Charmian and Iras, Cleopatra’s maids, chat with a soothsayer (a.k.a., a fortuneteller). He tells them their fortunes are alike in that their pasts are better than their futures and that they’ll both outlive the woman they serve. They tease the soothsayer and dismiss his prophecies.
The giggle-fest is broken up when Cleopatra comes in looking for Antony, who was all revelry until he suddenly went into a bad mood thinking about Rome.
Cleopatra is a feisty one: she exits when Antony enters so as not to see him, even though she had just sent his man Enobarbus to go find him. Oh, the games!
A messenger is telling Antony some bad news: his wife Fulvia went to war with his brother Lucius, but then joined forces with Lucius against Octavius Caesar, who promptly beat them both. Further, Labienus, an old enemy of the Roman triumvirate, has begun to conquer the territories of Asia and the east that Antony is supposed to be ruling.
The servant hesitates to hint that maybe this wouldn’t have happened if somebody had been paying attention, and Antony admits he needs to hear about his faults.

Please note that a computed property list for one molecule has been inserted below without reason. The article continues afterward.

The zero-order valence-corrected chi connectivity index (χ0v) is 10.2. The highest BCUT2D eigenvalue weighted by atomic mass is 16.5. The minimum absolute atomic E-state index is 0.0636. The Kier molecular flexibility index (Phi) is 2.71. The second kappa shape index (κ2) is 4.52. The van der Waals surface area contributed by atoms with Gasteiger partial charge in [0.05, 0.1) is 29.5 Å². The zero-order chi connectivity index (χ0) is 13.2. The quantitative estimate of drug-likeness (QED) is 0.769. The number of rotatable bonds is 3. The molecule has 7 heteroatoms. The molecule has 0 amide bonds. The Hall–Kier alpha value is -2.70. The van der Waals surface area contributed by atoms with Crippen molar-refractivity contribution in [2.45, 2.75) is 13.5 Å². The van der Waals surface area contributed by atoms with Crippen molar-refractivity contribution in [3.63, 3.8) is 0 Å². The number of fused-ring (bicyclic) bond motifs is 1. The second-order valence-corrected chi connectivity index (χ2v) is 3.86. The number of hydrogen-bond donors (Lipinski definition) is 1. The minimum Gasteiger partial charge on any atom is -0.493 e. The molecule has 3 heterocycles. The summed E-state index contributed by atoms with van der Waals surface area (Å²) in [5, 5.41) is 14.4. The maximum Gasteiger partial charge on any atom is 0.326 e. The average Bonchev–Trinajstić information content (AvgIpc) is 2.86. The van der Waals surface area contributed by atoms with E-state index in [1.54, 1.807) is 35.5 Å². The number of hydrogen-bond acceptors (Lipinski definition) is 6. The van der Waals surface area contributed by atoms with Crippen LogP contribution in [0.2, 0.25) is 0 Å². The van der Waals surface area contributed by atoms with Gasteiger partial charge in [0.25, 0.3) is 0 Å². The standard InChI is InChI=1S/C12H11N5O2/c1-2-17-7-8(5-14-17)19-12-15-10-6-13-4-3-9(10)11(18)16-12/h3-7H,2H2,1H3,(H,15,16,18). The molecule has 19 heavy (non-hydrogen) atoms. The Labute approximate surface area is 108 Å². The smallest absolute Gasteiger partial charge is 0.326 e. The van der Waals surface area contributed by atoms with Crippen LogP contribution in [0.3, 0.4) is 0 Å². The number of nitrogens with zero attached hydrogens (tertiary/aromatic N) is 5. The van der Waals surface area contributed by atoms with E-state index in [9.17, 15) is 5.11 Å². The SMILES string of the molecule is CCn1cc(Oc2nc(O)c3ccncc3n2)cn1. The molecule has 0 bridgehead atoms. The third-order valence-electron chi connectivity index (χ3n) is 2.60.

Antony resolves to leave Egypt when he gets the news that his wife is dead. He’s often wished for her to be dead, but now that she is, he wishes that it hadn’t happened.
When Antony tells Enobarbus that he has to leave Egypt, Enobarbus says that will kill Cleopatra. He also suggests to Antony that the death of his wife, Fulvia, is actually a blessing. It makes things far less complicated.
Still, Antony is resolved to finish the business Fulvia started in Rome. To make matters worse, Sextus Pompeius, son of Pompey (who fought Julius Caesar and lost), has begun to gain power at sea and is now challenging Octavius Caesar. Someone’s got to help.
Antony sends Enobarbus to let Cleopatra know he’s got work to attend to in Rome. He’s got to go.